"The table was a large one, but the three were all crowded at one corner of it."
In 1907, Lewis Carroll’s Alice’s Adventures in Wonderland entered the public domain, spurring multiple illustrated editions to be released. Arthur Rackham’s illustrations are considered to be the most memorable of the early 1900s, but also the most controversial. Many people of the time considered John Tenniel’s illustrations for the story to be canon, and Rackham’s work deviated greatly from Tenniel’s style. Despite this controversy, the overwhelming response was positive, and Rackham was lauded for his ability to bring Alice and the inhabitants of Wonderland to life.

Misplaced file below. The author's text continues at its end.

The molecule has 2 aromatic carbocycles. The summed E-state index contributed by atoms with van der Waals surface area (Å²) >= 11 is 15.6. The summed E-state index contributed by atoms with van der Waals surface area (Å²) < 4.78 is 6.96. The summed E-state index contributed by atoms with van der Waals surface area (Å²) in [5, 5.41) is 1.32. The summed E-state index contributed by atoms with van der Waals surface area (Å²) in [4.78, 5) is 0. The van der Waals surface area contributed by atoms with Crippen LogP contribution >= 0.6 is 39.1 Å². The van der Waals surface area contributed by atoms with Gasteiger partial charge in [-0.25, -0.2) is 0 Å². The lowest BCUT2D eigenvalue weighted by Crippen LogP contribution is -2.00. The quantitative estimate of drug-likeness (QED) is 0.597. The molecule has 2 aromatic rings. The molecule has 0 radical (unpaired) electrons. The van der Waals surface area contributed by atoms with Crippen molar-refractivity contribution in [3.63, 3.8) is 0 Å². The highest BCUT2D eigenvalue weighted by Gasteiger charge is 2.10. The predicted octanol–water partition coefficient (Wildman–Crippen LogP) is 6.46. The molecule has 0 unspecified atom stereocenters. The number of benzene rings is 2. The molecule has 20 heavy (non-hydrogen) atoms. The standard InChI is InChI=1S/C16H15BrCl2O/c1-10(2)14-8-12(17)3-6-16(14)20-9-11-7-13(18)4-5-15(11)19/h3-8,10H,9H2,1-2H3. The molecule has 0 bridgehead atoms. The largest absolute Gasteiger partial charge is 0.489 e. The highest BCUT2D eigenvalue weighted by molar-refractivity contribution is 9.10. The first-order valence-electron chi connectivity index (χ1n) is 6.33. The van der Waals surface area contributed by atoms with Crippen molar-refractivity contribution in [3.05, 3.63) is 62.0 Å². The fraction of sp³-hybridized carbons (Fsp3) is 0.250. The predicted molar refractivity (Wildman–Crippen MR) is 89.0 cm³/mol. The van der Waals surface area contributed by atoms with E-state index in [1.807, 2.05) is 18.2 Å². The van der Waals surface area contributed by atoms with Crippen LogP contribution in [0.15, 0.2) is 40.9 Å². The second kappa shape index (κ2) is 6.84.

This well-known scene of Alice at the Mad Hatter’s Tea Party shows her sitting with the March Hare, the Dormouse, and the Mad Hatter. The text accompanying the image reads,
The table was a large one, but the three were all crowded at one corner of it. “No room! No room!” they cried out when they saw Alice coming. “There’s plenty of room!” said Alice indignantly, and she sat down in a large arm-chair at one end of the table.